An online presentation using prezi telling about research interest in motion graphics.
“5 Important Animation Principles for Motion Graphics” by Filips Baumanis from AE Teacher
Squash and stretch
The most important principle is “squash and stretch”, the purpose of which is to give a sense of weight and flexibility to objects. The most important aspect of this principle is the fact that an object’s volume does not change when squashed or stretched. If the length of a ball is stretched vertically, its width (in three dimensions, also its depth) needs to contract correspondingly horizontally.
Anticipation is used to prepare the audience for an action, and to make the action appear more realistic. For example a dancer jumping off the floor has to bend his knees first.
This technique help render movement more realistic, and give the impression that object follow the laws of physics. “Follow through” means that separate parts of a body will continue moving after the character has stopped.
Slow in and slow out
The movement of the human body, and most other objects, needs time to accelerate and slow down. For this reason, animation looks more realistic if it has more frames near the beginning and end of an action, emphasizing the extreme poses, and fewer in the middle
Timing refers to the number of frames for a given action, which translates to the speed of the animation. On a purely physical level, correct timing makes objects appear to abide to the laws of physics; for instance, an object’s weight decides how it reacts to an impetus, like a push.
The motion graphics industry moves at a fast pace, with new developments in software and techniques all the time. So before you start work on a new project, check out the essential advice from our four experts.
The team from Liquid TV have produced TV title sequences for shows including Match of the Day, Maestro, Merlin, and Mutual Friends. Producer and director Christopher Kenworthy has worked on video, TV pilots, music videos and short films, and produced and directed over 300 visual FX shots.
Christian Darkin, an illustrator and animator who works on documentary films, also shares his advice, as does James Wignall a director, designer and animator who has worked on projects for MTV, VH1, Sony, Nike, and the BBC.
01. Eliminate the negatives
Don’t be scared to ask the client what they don’t want – the solution to the project could be in that one answer.
02. Ctrl/Cmnd+U short cut
If you only learn one short cut ever, it should be Ctrl/Cmnd+U! Simply select any number of layers you like, hit Ctrl/Cmnd+U, and it shows all the keyframes you’ve made on the layer (s). Pretty handy if you’re getting bogged down with massive amounts of layers!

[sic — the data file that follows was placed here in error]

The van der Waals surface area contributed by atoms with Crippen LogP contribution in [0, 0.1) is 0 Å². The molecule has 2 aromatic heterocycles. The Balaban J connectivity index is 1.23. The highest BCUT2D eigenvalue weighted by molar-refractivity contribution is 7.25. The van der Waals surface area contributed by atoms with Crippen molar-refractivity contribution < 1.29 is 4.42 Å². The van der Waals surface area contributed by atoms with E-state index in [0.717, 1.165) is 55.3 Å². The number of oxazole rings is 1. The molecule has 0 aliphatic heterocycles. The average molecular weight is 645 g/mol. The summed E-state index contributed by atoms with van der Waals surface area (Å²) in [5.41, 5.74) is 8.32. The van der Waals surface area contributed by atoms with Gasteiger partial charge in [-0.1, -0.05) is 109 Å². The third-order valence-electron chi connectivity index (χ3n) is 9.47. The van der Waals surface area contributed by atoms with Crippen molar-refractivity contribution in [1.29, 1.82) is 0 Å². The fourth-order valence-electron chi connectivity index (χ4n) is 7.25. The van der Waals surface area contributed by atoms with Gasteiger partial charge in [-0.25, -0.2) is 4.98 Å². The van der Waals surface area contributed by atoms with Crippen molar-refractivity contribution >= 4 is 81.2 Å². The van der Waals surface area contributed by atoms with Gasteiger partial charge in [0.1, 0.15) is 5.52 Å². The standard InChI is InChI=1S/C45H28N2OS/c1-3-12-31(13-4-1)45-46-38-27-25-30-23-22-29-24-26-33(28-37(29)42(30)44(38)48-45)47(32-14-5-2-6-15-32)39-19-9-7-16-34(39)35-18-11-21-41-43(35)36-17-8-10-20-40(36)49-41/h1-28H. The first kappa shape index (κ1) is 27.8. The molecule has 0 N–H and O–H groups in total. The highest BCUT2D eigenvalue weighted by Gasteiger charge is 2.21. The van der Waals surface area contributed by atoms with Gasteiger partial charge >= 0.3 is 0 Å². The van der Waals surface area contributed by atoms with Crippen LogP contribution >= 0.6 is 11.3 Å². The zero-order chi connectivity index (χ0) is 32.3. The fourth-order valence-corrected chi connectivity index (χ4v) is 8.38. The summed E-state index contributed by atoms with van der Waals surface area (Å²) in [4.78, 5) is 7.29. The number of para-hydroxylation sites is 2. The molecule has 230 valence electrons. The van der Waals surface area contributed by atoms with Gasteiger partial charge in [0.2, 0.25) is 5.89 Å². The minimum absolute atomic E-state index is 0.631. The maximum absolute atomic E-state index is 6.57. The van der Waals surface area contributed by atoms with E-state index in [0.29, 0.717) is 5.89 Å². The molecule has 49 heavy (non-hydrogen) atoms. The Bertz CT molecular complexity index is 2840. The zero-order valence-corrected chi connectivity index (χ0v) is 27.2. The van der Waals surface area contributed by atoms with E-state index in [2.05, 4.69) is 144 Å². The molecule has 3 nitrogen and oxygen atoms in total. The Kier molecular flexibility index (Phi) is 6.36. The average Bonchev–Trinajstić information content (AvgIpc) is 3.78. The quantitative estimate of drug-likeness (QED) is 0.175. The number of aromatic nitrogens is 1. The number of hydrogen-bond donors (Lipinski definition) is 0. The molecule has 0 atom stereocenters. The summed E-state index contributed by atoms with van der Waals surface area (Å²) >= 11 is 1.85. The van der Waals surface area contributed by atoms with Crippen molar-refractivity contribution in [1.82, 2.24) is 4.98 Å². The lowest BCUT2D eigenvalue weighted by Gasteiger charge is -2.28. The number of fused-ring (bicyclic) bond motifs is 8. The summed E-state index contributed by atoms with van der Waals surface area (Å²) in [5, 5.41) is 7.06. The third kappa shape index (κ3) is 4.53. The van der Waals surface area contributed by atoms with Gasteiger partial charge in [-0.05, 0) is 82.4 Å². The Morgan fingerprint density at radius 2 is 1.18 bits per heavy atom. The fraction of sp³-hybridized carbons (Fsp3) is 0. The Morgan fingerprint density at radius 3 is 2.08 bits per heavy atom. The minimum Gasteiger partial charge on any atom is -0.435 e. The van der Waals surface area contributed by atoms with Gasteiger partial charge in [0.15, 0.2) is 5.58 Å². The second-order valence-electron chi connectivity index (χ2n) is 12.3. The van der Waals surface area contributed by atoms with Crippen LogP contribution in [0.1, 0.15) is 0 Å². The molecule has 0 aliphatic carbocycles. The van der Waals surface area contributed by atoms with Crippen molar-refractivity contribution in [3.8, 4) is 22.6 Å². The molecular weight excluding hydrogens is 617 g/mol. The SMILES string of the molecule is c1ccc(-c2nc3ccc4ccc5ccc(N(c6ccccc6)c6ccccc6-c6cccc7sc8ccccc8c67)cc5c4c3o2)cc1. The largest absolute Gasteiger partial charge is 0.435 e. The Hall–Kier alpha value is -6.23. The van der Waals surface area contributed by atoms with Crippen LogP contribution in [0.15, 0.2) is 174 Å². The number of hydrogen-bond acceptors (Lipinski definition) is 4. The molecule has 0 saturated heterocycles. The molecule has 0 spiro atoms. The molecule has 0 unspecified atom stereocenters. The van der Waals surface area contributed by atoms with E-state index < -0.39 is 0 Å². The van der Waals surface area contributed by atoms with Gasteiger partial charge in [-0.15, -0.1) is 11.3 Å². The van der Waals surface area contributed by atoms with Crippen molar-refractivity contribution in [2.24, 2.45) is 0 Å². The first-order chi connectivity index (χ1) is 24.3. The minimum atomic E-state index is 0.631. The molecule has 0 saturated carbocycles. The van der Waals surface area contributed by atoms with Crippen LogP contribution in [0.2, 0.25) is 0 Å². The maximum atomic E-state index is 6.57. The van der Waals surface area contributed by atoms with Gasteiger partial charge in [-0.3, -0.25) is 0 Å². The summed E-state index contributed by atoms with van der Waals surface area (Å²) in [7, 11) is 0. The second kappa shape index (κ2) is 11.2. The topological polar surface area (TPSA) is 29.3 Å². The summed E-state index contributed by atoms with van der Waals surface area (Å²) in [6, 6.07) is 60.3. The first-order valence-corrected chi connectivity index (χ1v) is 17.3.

03. Be prepared
Know the problems before you begin work.
04. Correct colour first
When using video footage, you’re probably going to give the images a strong look, but always do basic colour correction first: make the blacks black, the whites white and the greys grey. Make the colours match from cut to cut. Only then should you do the creative work.
05. Render separate passes
Most 3D packages now allow you to render separate frames for things like colour, shadow, highlights and even more exotic attributes like speed of movement. Rendering separate passes and then rebuilding your shot in a compositor might seem like a waste of time, but it allows you to adjust the shot far more finely and will often save you from having to re-render.
06. Be flexible
Don’t be afraid to kill off an idea, no matter how great it looks or sounds. If it’s not fitting the brief, start again. Be proud but not arrogant.
07. Save often, auto save function
Every so often After Effects will remind you to save your work by crashing. Get into the habit of regularly pressing Ctrl/Cmnd+S, and soon it will become second nature. Alternatively you can tell After Effects to Auto Save (Preferences>Auto Save) – every 30 minutes is a good timescale.
08. Clear images
When it comes to video footage, the best effects are usually those that nobody notices as effects. Subtly shifting colours, darkening the blacks, or adding a slight wobble to the footage is far better than adding a lot of obvious filters and effects.
09. Try something new
Move away from the subject matter: if your project is about football, go fishing.
10. Z-depth focus
A z-depth render pass is a greyscale image showing which parts of your 3D scene are closest to the camera. Combine this with a focus effect like After Effects‘ lens blur and you can produce a depth of field effect. Try doing this in your 3D package and you can look forward to quadrupling your render times.
Learn about new techniques rather than trends.
12. Colour coding layers
I find it extremely handy to colour-code layers. To do this click on your layer(s), and then click on the small coloured square next to the layer number. A menu with lots of colour options should appear, so just select your favourite colour. You can also select groups of layers with the same colour group – nifty!
13. Plan the edit
When working with an animation, don’t underestimate the edit. Map the path of the story from start to finish.